With a lot of things on my plate, I have had to become efficient – as in, I try hard not to waste a minute. Running a business, writing this blog, recording podcasts, showing up as a husband and a dad, leading a group of men in a Bible study, and being there for my friends… there’s a lot to juggle. Wasting time is not an option. Even as I am writing this, I am taking advantage of a 30-minute gap between meetings, sitting in a Twin Cities’ Caribou Coffee.
Don’t waste a minute. When you read that, you immediately make some assumptions about what I mean. For many of you, not wasting a minute means packing as much work as possible into your day. My definition is a little different and it includes every part of my life. Here’s my take…
Work on your work. For all of us, there is a list of things that need to get done. Our jobs and professional obligations require us to do many things, and being efficient with our time is essential. Unfortunately for many who read this, not wasting a minute ends here. Out time management is 100% focused on our work-life and what people expect from us in that space. We let those expectations rule us and dominate our time, and we miss out on so much in our lives. Yes, work on the work. But, no, don’t let it dominate you. Either you control your work, or it controls you. You choose. If you choose to control it, you’ll find ways to max out your time in the areas below as well.
Work on you. Driving between meetings, on my way to this Caribou, I had Audible playing in my car. As I shared, I used to let work dominate all of my time, including my drives. Now, I’ve shifted gears, and I use my drive time to work on me. I am selfish about how I use this time. I listen to audiobooks and podcasts while I am on the road, leveraging my windshield opportunities to get mentored by some of the best and brightest minds… Jesse Itzler, Ed Mylett, Lewis Howes, Gary Vaynerchuk.
Here’s another example of this. When I wake up, my immediate temptation is to grab my phone and start scrolling through emails, LinkedIn, and Instagram. You know the drill, probably because you’ve done the same. You’ll likely agree that when you start your day with your phone, any time in the morning that you would have dedicated to working on yourself gets hijacked. Today, instead of grabbing my phone when I wake up, I quietly slip out of bed and into the dark to let the dog out and start coffee for Cristina and I. Then, as the coffee brews, I spend some time in quiet meditation and reading my Bible. I use this time to work on me. It has changed the game and led me to some crazy breakthrough moments and new levels of clarity.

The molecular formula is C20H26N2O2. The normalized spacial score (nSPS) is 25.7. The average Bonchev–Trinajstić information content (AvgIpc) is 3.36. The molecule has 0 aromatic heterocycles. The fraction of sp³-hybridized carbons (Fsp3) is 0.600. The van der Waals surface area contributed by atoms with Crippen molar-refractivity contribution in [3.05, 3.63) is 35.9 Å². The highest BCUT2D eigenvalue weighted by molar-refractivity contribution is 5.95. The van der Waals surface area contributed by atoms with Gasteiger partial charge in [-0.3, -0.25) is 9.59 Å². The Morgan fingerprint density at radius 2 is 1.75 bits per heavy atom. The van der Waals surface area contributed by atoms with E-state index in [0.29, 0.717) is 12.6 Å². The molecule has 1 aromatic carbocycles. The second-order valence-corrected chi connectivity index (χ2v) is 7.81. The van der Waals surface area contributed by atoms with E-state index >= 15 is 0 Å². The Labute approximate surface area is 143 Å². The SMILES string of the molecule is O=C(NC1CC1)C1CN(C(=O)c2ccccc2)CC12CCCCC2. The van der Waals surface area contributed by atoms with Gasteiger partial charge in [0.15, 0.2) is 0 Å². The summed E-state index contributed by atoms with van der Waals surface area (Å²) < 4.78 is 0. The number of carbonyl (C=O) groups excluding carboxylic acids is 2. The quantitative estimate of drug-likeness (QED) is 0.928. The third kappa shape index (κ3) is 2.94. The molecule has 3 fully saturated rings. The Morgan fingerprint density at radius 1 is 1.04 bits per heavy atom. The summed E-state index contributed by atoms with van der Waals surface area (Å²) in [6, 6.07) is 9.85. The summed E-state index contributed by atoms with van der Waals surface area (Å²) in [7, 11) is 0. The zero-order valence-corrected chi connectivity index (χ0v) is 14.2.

Work on what fills your cup. When it comes to not wasting a minute, it’s important that we all get real about making time to do the things that get us excited to be alive – the fun stuff! Schedule a vacation or camping trip with friends or family. Make time to volunteer. Plan a date night with your spouse. Stretch yourself with a Misogi Challenge. Spend time tinkering, creating, or doing the kind of projects that light your fire. Whatever your thing is, make time for it. Too often, we neglect fun and play, and the result is that we end up resenting the other things in our lives.
For me, writing the Depth Not Width blog, OrangeBall’s weekly blog, and recording episodes of the Grit Meets Growth podcast all light me up – so I make time for them. Selfishly, they fill my cup and feed my creative side in a non-work kind of way. At the same time, they are aligned with my purpose, which is helping others reach their potential. Making time to honor my own creative spirit, and including my purpose and fun in the mix, has become a cornerstone of not wasting time in my life.
Work on what fills other people’s cups. Last but not least, this final thought is tied to what I shared above about purpose. My purpose includes filling other people’s cups. You’ve heard me use the word “selfish” a couple of times in this writing. Yes, you do need to be selfish about protecting your time and investing it in the right places. But, at the same time, not wasting a minute should include investing some of your time into the lives of others. Being someone who contributes to their circle, and doesn’t just take from it, is a non-negotiable for me. It’s the reason I lead that men’s Bible study and invest time with the guys in my life. Other people matter – that is not optional.
So, there it is… my personal definition of not wasting a minute. When we look around, even more valuable than the money we have in the bank is our time. We can always make more money. We can’t make more time. So with that in mind, commit today to maximizing every minute and magnifying every moment.
Don’t waste a minute. Your time is the most precious resource you have, and you’re not ever going to get more of it. Work on your work, work on you, work on what fills your cup, and work on what fills other people’s cups. Take some time to think through each of these areas and ask yourself, “Am I wasting time?” If you are, make some changes today. Don’t wait. Time is fleeting…
Ready for more?
Follow me here for more insights like this one, weekly encouragement, and accountability to help you maximize your time. You can also listen in on the Grit Meets Growth podcast here or on your favorite podcast platforms. Make it a great day! – John